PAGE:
Major Myths About Higher Education in the United States

Higher education is becoming a very contested topic these days. For the first time in centuries, a large percentage of the population has started to distrust institutions of higher learning, especially those that are not related to the more practical STEM FIELDS (Science Technology Engineering and Mathematics).

This general distrust is due to many factors, some valid while others are myths. It is easy for rumor and false information to proliferate on the internet, where even the most inert topics can become highly controversial.

Yet, those who sing the absolute praises of Academia are maybe remembering a time when the political and socio-economic situation was different. Nuance is key when attempting to understand reality. Both sides of the argument have valid points, based on personal experience.

That being said let’s look at some of the most popular myths regarding higher education in the United States of America.

1. College is useless and your degrees don’t matter

It is easy to observe a boiling degree of bitterness towards institutions of high learning. Some claim that college has become a useless pursuit that prologues your adolescence, enslaves you with debt, and fails to prepare you for life.

The most reasonable answer to that critique is: it depends. There are without a doubt, professions that cannot be learned by doing them.

Yes, 85-90% of jobs are indeed learned on the fly, even when your degree matches the field of activity of your employer. However, in fields such as medicine, engineering, law, and bio-chem, going to University is imperative.

These are astoundingly complicated fields, in both volumes of knowledge and intellectual requirements. Besides, they require a staggering amount of tools, laboratories, equipment, and didactic material. STEM prepares you for some of the most important jobs in society, forming the pillars of any civilization.

Yet, some ground must be ceded to the naysayers for other degrees. Those with degrees in Interpretive Dance will not out-earn Harvard Law graduates.

Of course, you can pursue anything as a passion. Passions are what make life worth living. Yet, making a career without consulting the market is a gamble.

2. You need to go to college to succeed in life

On the other extreme of the argument, we have those who claim that a life without a degree, is a life wasted. Fun fact, plumbers have saved more lives than doctors. People in the past were dying on mass due to bad sanitation in cities.

Most trade jobs make civilized life possible. Behind every shiny office building, park, research facility, or concert hall, there is a small army of tradesmen that set everything up. There is dignity in skilled labor.

Some welders out-earn most college graduates, and there are people with degrees working service jobs.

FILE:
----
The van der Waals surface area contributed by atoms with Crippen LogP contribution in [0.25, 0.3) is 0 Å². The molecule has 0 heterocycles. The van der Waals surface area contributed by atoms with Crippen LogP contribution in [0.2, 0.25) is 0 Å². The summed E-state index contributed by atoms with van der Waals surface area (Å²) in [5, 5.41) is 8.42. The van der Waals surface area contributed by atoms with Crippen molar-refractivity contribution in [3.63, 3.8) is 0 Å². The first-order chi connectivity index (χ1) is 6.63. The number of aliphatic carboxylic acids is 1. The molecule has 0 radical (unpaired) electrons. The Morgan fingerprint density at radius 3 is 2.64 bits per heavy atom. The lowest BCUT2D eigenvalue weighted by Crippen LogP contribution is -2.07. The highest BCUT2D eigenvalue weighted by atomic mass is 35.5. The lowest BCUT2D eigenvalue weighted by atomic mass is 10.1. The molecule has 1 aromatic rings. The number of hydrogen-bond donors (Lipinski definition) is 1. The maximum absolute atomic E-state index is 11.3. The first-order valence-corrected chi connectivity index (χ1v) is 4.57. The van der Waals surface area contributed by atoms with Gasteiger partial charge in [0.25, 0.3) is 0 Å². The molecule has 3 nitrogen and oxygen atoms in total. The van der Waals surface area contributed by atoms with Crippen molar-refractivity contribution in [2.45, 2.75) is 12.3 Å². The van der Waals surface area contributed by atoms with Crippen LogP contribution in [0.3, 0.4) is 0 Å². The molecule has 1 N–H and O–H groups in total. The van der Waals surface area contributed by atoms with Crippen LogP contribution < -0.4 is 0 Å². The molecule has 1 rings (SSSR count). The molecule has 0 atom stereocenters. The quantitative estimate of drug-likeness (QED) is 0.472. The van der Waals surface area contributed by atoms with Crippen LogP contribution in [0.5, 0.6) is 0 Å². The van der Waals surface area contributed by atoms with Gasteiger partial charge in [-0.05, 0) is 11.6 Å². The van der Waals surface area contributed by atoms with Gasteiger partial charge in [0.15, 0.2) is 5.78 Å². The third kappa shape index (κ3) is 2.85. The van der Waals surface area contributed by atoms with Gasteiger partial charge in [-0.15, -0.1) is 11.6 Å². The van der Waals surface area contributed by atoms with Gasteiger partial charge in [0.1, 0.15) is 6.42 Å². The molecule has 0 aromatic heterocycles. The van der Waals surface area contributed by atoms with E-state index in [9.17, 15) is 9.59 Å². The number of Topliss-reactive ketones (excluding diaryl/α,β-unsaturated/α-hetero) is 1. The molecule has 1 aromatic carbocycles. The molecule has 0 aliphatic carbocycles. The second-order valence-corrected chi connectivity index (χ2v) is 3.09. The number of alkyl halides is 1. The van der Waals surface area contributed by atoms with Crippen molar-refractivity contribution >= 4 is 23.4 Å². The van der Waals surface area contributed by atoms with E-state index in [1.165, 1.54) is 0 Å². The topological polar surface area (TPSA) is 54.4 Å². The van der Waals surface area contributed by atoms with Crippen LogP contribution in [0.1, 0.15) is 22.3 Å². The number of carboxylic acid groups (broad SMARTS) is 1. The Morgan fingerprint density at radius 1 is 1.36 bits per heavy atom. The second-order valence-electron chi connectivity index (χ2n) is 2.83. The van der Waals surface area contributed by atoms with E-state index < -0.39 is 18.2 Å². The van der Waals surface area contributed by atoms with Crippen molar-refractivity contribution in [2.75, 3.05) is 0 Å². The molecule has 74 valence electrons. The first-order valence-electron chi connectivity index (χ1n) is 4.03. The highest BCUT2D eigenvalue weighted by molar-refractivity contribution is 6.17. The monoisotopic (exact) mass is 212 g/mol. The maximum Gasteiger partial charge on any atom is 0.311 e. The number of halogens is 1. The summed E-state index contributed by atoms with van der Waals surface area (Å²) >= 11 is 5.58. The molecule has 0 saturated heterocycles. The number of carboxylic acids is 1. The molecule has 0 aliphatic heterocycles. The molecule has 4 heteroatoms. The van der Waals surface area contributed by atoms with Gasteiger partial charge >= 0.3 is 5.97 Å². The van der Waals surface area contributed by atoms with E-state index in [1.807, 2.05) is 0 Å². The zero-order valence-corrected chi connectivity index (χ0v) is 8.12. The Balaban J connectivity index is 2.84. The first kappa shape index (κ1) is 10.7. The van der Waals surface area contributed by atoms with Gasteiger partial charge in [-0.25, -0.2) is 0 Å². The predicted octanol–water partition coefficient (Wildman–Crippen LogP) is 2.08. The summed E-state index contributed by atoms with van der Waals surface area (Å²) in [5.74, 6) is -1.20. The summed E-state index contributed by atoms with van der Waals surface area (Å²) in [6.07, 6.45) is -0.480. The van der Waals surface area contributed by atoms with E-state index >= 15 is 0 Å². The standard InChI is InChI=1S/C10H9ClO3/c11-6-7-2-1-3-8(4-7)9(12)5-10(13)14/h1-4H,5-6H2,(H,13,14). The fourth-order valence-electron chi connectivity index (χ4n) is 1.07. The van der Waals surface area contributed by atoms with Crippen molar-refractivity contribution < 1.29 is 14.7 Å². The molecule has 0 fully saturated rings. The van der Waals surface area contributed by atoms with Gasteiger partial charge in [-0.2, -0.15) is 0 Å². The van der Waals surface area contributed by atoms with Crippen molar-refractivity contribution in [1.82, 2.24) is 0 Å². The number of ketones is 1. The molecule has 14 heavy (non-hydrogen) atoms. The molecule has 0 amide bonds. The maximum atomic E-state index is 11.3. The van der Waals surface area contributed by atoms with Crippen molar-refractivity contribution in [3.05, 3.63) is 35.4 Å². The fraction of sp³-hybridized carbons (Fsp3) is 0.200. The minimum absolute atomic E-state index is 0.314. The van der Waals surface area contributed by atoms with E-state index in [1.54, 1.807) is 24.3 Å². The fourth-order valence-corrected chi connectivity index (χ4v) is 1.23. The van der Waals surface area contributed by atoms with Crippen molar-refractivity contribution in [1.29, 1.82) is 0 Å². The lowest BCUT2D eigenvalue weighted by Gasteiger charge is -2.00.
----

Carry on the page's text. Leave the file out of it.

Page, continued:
The market does not value diplomas, they value competence and experience. A degree is just proof that you have a bare minimum of required knowledge. Still, in the hundreds of thousands if not millions, people finish college and can’t get lucrative jobs. Despite going into debt and spending 4 years of studying, they are the bottom of the barrel.

This can lead to immense levels of frustration, resentment, and disappointment. Meanwhile, a skilled tradesman that started right after high school is earning so much that he can start saving money, instead of being tens/hundreds of thousands of dollars in debt, with a minimum wage job.

Do not listen to either extreme. College has its uses, but so does learning a trade or starting your own business.

3. You can just skip going to classes, and get a degree online

Yes, at face value, that statement is true. However, in doing so you will be denying yourself one of the most powerful advantages in your life: networking. There is enough information online that you can teach yourself a vast number of subjects for free.

So, why do people go through superman struggles just to get into Ivy League schools, or elite Universities in Europe? It’s about who you meet.

In fact, you would struggle to find an ultra-successful antisocial person. Having knowledge and being competent is less than half of the equation. We live in the real world where we also have to deal with people and logistics.

Most powerful people know each other from college, that can make a life-changing difference down the line. And I’m not referencing corruption and illegal favors. Sometimes, even someone taking your call can save your business.

Life is indeed a game of inches. An obscure piece of knowledge, a chance meeting, or an old colleague can make a world of difference.

Yes, it is possible to sign up for an online degree and outsource your most boring papers. It is possible to save countless hours by researching some essay writing service reviews, picking your favorite one, and having them write for you. Still, a happy life cannot be achieved just through memorizing and applying knowledge.

Social skills and social circles require their special kind of intelligence. These aptitudes are developed by spending your youth among your peers, not online in front of a screen. In this regard, pursuing higher education is worth it.


There are many myths regarding education because it is a complex topic. It is also affected by politics, economics, technology, etc. A sincere look will want to eliminate external factors and adopt a nuanced approach.

Some people say that you are a failure at being a human if you don’t pursue higher education, while others accuse it of being a scam. Both are wrong.

Just like any other thing, it has pros and cons. Learn honestly about the perks and drawbacks, and make an informed decision.

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